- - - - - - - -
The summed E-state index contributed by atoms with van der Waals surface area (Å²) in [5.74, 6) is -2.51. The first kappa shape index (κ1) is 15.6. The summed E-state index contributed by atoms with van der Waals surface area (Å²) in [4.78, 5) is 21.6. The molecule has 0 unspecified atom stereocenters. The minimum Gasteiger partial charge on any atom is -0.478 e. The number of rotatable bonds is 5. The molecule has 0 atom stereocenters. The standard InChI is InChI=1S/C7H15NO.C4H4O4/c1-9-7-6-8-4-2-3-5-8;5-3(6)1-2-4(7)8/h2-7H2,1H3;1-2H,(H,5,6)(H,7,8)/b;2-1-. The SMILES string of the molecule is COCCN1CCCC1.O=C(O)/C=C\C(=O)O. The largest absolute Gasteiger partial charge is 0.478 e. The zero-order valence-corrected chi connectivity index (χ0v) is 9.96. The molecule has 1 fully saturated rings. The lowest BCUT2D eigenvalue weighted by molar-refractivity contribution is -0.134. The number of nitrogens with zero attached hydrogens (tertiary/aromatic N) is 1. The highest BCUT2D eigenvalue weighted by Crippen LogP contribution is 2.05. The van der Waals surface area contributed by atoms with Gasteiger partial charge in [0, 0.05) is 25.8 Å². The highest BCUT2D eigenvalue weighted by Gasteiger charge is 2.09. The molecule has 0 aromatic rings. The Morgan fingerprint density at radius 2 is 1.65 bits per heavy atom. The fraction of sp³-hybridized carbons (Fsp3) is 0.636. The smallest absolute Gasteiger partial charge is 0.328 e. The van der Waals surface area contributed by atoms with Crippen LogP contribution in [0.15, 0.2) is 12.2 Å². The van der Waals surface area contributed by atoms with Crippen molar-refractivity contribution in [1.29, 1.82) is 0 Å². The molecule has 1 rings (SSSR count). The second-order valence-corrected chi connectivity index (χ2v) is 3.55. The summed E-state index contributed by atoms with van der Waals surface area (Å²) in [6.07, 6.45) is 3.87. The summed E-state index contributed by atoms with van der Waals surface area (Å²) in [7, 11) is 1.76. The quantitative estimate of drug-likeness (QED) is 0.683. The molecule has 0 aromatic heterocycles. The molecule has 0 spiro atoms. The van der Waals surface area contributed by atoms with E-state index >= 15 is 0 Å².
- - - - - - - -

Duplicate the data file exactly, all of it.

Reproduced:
The summed E-state index contributed by atoms with van der Waals surface area (Å²) in [5.74, 6) is -2.51. The first kappa shape index (κ1) is 15.6. The summed E-state index contributed by atoms with van der Waals surface area (Å²) in [4.78, 5) is 21.6. The molecule has 0 unspecified atom stereocenters. The minimum Gasteiger partial charge on any atom is -0.478 e. The number of rotatable bonds is 5. The molecule has 0 atom stereocenters. The standard InChI is InChI=1S/C7H15NO.C4H4O4/c1-9-7-6-8-4-2-3-5-8;5-3(6)1-2-4(7)8/h2-7H2,1H3;1-2H,(H,5,6)(H,7,8)/b;2-1-. The SMILES string of the molecule is COCCN1CCCC1.O=C(O)/C=C\C(=O)O. The largest absolute Gasteiger partial charge is 0.478 e. The zero-order valence-corrected chi connectivity index (χ0v) is 9.96. The molecule has 1 fully saturated rings. The lowest BCUT2D eigenvalue weighted by molar-refractivity contribution is -0.134. The number of nitrogens with zero attached hydrogens (tertiary/aromatic N) is 1. The highest BCUT2D eigenvalue weighted by Crippen LogP contribution is 2.05. The van der Waals surface area contributed by atoms with Gasteiger partial charge in [0, 0.05) is 25.8 Å². The highest BCUT2D eigenvalue weighted by Gasteiger charge is 2.09. The molecule has 0 aromatic rings. The Morgan fingerprint density at radius 2 is 1.65 bits per heavy atom. The fraction of sp³-hybridized carbons (Fsp3) is 0.636. The smallest absolute Gasteiger partial charge is 0.328 e. The van der Waals surface area contributed by atoms with Crippen LogP contribution in [0.15, 0.2) is 12.2 Å². The van der Waals surface area contributed by atoms with Crippen molar-refractivity contribution in [1.29, 1.82) is 0 Å². The molecule has 1 rings (SSSR count). The second-order valence-corrected chi connectivity index (χ2v) is 3.55. The summed E-state index contributed by atoms with van der Waals surface area (Å²) in [6.07, 6.45) is 3.87. The summed E-state index contributed by atoms with van der Waals surface area (Å²) in [7, 11) is 1.76. The quantitative estimate of drug-likeness (QED) is 0.683. The molecule has 0 aromatic heterocycles. The molecule has 0 spiro atoms. The van der Waals surface area contributed by atoms with E-state index >= 15 is 0 Å².